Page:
What’s That Smell?

If you ranked the animal kingdom’s master smellers, humans would be about as proficient as mice.

I was born with a weak sense of smell. No medical authority has ever confirmed this, but I’m sure it’s true.

Somehow, I’m only able to sniff out the most pungent odors drifting about. This means I can easily pick out the sweet and tangy smell of kal-bi from my favorite Korean take-out restaurant the moment I enter their parking lot. It also means I can detect anything within a one-mile radius being cooked with garlic. Neither of these is at all bad.

Unless I compare myself to my girlfriend, Dawn, who possesses the most acute sense of smell I’ve yet encountered.

Dawn can smell the faint differences between cookies baking with milk chocolate morsels and dark chocolate morsels. And on a recent nighttime stroll along a Honolulu pier, Dawn’s nose easily picked out the ingredients of competing menu specials at two nearby restaurants, while mine was left deconstructing the paralyzing odor drifting our way from a wastewater treatment facility across the harbor. Unfair? You bet. But unnatural? Hardly.

Odors are composed of lighter-than-air molecules that originate from just about anything: food, flowers, especially waste. Everything we smell comes from something that released these molecules, which means each molecule is actually a tiny piece of whatever matter it came from. Spooky, when I think of what I might have been inhaling at the pier. But I digress.

Almost all creatures outside of the plant world have an ability to sense these molecules. Even if they lack a nose. Insects have chemical receptors on their antennae, legs or feet. Salmon and trout locate their original spawning areas by smell. For many animals, smell is even a primary means of communication.

The collective structure that allows us to sense and process odors is called the olfactory system. Behind our noses, at the top of the nasal passage, a thousand or so sensory nerve cells called neurons are open to the air we breathe. Each neuron in this postage-stamp sized patch is equipped with a hair-like projection called a cilium, which binds to passing odor molecules. When binding occurs, neurons send electrical signals to the olfactory bulb, located just above them, in the lower brain. Patterns in the signals are interpreted by our brain as pleasant or offending odors, and then identified.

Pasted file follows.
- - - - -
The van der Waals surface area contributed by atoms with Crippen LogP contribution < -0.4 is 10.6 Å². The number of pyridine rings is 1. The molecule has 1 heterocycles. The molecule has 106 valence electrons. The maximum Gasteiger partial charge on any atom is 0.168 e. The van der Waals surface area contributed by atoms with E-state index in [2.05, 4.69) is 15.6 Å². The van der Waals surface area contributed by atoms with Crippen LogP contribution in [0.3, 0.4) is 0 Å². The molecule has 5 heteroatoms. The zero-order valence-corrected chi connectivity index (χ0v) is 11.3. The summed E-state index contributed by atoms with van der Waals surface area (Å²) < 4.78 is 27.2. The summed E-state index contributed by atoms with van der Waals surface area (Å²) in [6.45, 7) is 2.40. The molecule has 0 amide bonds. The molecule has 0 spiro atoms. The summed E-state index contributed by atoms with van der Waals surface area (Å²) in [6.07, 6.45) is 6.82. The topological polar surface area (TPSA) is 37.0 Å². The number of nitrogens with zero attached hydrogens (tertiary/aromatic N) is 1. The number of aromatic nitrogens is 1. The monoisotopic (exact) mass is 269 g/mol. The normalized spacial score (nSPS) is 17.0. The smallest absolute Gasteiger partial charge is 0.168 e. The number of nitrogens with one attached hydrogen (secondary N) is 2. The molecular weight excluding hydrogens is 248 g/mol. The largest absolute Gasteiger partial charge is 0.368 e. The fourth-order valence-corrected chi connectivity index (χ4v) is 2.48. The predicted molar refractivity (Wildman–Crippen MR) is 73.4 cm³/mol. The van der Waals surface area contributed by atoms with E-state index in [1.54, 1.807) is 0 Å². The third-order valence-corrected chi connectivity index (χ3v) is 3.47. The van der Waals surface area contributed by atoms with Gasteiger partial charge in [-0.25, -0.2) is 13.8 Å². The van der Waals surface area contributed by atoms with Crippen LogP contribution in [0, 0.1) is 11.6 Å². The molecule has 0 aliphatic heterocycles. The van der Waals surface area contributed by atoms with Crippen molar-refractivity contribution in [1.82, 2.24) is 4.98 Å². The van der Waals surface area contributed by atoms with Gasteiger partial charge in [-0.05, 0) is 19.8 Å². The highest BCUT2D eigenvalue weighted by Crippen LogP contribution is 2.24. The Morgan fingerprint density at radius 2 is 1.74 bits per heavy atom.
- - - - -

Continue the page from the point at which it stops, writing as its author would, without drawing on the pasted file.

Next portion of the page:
Though humans can distinguish between thousands of odors, the number of odor receptor neurons we have is quite low compared to the rest of the animal kingdom. Our 5 million or so receptors put us on par with mice. A bloodhound has about 100 million. This doesn’t mean that human receptors are any less sensitive than other animals. Only that we don’t have their range.

And like height and weight, all human olfactory systems are not created equal. Take Dawn and me, for example.

Human olfactory neurons — each encoded by a specific gene — bond with passing odor molecules. Dawn’s impressive sense of smell could be the result of an especially acute collection of neurons. On the other hand, the limited power of my olfactory system may result from damaged genes (or missing ones), preventing me from detecting certain odors.

It’s also likely that Dawn unintentionally developed a more well-trained or exercised olfactory system than mine. Food critics and wine tasters must train their noses to distinguish between a wide array of aromas and tastes. Dawn is neither (at least not professionally), but she is able to smell and taste even the faintest presence of dozens of ingredients, such as cilantro, which she hates. Which brings up another sad fact: Because our sense of taste and smell are directly related, my inferior sense of smell also hampers my ability to really taste certain foods.

But I’m OK with that. I’ll have to be. After all, there’s no simple cure for my olfactory ailment, which may be related to missing gene factors, a deviated septum, a past viral infection, inhalation of toxic chemicals or a handful of other things. And fortunately, a decreased sense of smell is hardly fatal and, in my experience, not terribly annoying.

Besides, if you’re buying, I’m definitely your man for sniffing out the best Korean cuisine in Honolulu.

Published: Island Scene Online, November 8, 2000

derek paiva by teslathemes